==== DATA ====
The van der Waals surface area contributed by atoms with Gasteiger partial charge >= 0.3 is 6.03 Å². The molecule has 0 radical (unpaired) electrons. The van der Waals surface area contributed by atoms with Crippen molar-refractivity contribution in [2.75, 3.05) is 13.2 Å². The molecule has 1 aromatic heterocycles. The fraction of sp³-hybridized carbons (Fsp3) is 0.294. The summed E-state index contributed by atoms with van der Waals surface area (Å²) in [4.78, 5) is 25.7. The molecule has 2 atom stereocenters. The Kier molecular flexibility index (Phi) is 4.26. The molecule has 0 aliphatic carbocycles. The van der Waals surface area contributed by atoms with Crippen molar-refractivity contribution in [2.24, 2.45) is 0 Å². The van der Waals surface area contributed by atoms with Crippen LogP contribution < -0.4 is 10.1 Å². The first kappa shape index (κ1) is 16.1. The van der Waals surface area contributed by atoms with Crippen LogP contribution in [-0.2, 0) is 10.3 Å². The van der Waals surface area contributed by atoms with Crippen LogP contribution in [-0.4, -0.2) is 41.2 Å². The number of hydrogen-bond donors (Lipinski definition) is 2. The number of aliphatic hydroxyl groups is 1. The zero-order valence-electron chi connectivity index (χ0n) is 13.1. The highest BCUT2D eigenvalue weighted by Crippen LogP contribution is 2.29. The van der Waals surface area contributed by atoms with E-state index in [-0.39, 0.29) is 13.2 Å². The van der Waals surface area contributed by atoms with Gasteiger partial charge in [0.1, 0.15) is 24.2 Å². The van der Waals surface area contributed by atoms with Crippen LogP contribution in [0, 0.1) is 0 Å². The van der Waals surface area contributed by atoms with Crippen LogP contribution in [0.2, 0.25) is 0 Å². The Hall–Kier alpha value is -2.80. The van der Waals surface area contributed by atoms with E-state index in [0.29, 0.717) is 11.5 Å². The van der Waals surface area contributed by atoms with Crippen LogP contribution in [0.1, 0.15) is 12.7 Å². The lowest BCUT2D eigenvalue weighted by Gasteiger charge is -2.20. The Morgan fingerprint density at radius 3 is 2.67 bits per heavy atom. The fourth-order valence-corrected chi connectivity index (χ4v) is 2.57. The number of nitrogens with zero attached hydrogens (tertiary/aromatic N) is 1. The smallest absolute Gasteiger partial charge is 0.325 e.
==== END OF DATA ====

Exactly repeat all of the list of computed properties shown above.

The van der Waals surface area contributed by atoms with Gasteiger partial charge >= 0.3 is 6.03 Å². The molecule has 0 radical (unpaired) electrons. The van der Waals surface area contributed by atoms with Crippen molar-refractivity contribution in [2.75, 3.05) is 13.2 Å². The molecule has 1 aromatic heterocycles. The fraction of sp³-hybridized carbons (Fsp3) is 0.294. The summed E-state index contributed by atoms with van der Waals surface area (Å²) in [4.78, 5) is 25.7. The molecule has 2 atom stereocenters. The Kier molecular flexibility index (Phi) is 4.26. The molecule has 0 aliphatic carbocycles. The van der Waals surface area contributed by atoms with Crippen molar-refractivity contribution in [2.24, 2.45) is 0 Å². The van der Waals surface area contributed by atoms with Crippen LogP contribution < -0.4 is 10.1 Å². The first kappa shape index (κ1) is 16.1. The van der Waals surface area contributed by atoms with Crippen LogP contribution in [-0.2, 0) is 10.3 Å². The van der Waals surface area contributed by atoms with Crippen LogP contribution in [-0.4, -0.2) is 41.2 Å². The number of hydrogen-bond donors (Lipinski definition) is 2. The number of aliphatic hydroxyl groups is 1. The zero-order valence-electron chi connectivity index (χ0n) is 13.1. The highest BCUT2D eigenvalue weighted by Crippen LogP contribution is 2.29. The van der Waals surface area contributed by atoms with E-state index in [-0.39, 0.29) is 13.2 Å². The van der Waals surface area contributed by atoms with Gasteiger partial charge in [0.1, 0.15) is 24.2 Å². The van der Waals surface area contributed by atoms with Crippen LogP contribution in [0, 0.1) is 0 Å². The van der Waals surface area contributed by atoms with Crippen LogP contribution in [0.2, 0.25) is 0 Å². The Hall–Kier alpha value is -2.80. The van der Waals surface area contributed by atoms with E-state index in [0.29, 0.717) is 11.5 Å². The van der Waals surface area contributed by atoms with Crippen LogP contribution in [0.1, 0.15) is 12.7 Å². The lowest BCUT2D eigenvalue weighted by Gasteiger charge is -2.20. The Morgan fingerprint density at radius 3 is 2.67 bits per heavy atom. The fourth-order valence-corrected chi connectivity index (χ4v) is 2.57. The number of nitrogens with zero attached hydrogens (tertiary/aromatic N) is 1. The smallest absolute Gasteiger partial charge is 0.325 e.